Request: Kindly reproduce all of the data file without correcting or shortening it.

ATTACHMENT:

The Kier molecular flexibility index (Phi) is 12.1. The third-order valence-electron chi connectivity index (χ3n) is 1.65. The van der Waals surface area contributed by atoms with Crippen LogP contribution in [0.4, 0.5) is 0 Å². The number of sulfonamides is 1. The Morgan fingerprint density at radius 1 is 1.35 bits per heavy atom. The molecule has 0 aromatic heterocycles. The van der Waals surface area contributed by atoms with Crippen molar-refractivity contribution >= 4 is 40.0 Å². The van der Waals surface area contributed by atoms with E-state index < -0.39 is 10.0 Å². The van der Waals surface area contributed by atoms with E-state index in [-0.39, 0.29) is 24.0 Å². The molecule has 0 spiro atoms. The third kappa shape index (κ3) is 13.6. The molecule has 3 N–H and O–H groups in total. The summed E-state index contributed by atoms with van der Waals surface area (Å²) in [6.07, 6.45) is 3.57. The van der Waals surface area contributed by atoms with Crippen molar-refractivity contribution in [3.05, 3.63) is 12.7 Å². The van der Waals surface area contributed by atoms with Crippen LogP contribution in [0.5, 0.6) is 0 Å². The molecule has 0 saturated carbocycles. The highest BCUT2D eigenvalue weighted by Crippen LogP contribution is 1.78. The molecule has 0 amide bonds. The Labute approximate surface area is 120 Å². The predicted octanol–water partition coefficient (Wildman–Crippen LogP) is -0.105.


The Kier molecular flexibility index (Phi) is 12.1. The third-order valence-electron chi connectivity index (χ3n) is 1.65. The van der Waals surface area contributed by atoms with Crippen LogP contribution in [0.4, 0.5) is 0 Å². The number of sulfonamides is 1. The Morgan fingerprint density at radius 1 is 1.35 bits per heavy atom. The molecule has 0 aromatic heterocycles. The van der Waals surface area contributed by atoms with Crippen molar-refractivity contribution >= 4 is 40.0 Å². The van der Waals surface area contributed by atoms with E-state index < -0.39 is 10.0 Å². The van der Waals surface area contributed by atoms with E-state index in [-0.39, 0.29) is 24.0 Å². The molecule has 0 spiro atoms. The third kappa shape index (κ3) is 13.6. The molecule has 3 N–H and O–H groups in total. The summed E-state index contributed by atoms with van der Waals surface area (Å²) in [6.07, 6.45) is 3.57. The van der Waals surface area contributed by atoms with Crippen molar-refractivity contribution in [3.05, 3.63) is 12.7 Å². The van der Waals surface area contributed by atoms with Crippen LogP contribution in [0.5, 0.6) is 0 Å². The molecule has 0 saturated carbocycles. The highest BCUT2D eigenvalue weighted by Crippen LogP contribution is 1.78. The molecule has 0 amide bonds. The Labute approximate surface area is 120 Å². The predicted octanol–water partition coefficient (Wildman–Crippen LogP) is -0.105.